Assessment of Right Ventricular Volume in Pediatric Patients
|The safety and scientific validity of this study is the responsibility of the study sponsor and investigators. Listing a study does not mean it has been evaluated by the U.S. Federal Government. Know the risks and potential benefits of clinical studies and talk to your health care provider before participating. Read our disclaimer for details.|
|ClinicalTrials.gov Identifier: NCT04099810|
Recruitment Status : Recruiting
First Posted : September 23, 2019
Last Update Posted : June 3, 2021
|Condition or disease||Intervention/treatment||Phase|
|Ventricular Function||Diagnostic Test: three-dimensional echocardiography||Not Applicable|
The knowledge of right ventricular (RV) volumes is important from a clinical prospective. Traditionally, these volumes have been measured by cardiac magnetic resonance (CMR) because of its accuracy, reproducibility, and freedom from geometric assumptions. More and more, however, 3D echo has been used for assessment of ventricular volumes, first for left ventricle, now increasingly for RV. Most publication are basing RV volumes on images acquired from the apical window. However, some data have called the practice of basing these images on apical window into question. Moreover, despite our best efforts, we have been unable, in our laboratory to reliably visualize RV outflow from the apical view. An alternative view that can be used for RV 3D volume acquisition (first pioneered at BCH) is the subcostal view. Therefore, we plan to conduct a head-to-head comparison of RV volumes acquired from these two windows (apical and subcostal), with comparison to gold-standard CMR.
Hypothesis: RVEDV measured by the subcostal window is more accurate than RV volume measured in the apical window in a cohort of pediatric patients.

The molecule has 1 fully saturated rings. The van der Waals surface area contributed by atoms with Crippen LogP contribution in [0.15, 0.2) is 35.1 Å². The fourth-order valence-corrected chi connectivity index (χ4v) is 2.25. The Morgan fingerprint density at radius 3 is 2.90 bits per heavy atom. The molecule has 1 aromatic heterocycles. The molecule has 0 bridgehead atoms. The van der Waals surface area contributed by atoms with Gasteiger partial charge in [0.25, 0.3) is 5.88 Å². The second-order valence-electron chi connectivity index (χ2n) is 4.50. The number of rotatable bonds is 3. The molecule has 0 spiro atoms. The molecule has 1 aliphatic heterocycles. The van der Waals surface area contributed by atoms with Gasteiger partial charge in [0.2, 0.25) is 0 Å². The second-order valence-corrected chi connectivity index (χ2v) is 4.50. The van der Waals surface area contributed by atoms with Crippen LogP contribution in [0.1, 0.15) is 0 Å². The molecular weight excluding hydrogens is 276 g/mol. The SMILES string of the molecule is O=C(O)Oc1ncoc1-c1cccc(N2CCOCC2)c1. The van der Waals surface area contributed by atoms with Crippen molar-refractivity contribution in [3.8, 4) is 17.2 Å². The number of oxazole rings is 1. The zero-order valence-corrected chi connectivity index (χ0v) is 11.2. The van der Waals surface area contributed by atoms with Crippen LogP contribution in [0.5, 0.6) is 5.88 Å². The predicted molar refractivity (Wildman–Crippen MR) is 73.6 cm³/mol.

Analytic plan: Echocardiograms will be performed on the same day as the CMR, and will be performed by a group of sonographers trained in 3D volume acquisition. Descriptive statistics will include mean and median absolute % error and coefficients of variation. A paired t-test will be used to compare raw differences in %error for apical vs. subcostal window measurements. If the %error is highly skewed, a Wilcoxon signed-rank test will be used or the %error values will be log-transformed before application of the paired t-test (if no zero %error values exist). Linear regression will be used to estimate the window-differences in %error or log(%error) controlling for age and/or sedation status. Assessments of feasibility for both windows will be performed as described by Renella et al; and reproducibility of measurements made with echo vs. CMR will be also be graphically assessed using Bland-Altman plots of the raw measurements for data derived from each window. As a secondary (stratified) analysis, we anticipate dividing the cohort into 2 groups of 25 patients each (25 < 10y; 25 > 10y). Patients under 10y will typically be under anesthesia. Exploratory analyses will investigate subgroup differences defined by demographic/ surgical variables with respect to the magnitude of the difference between the 2 techniques. Of note the analyses performed above will also be performed for LV (in addition to RV) as a secondary analysis (with comparison of LV-specific vs. non-LV specific software, as appropriate).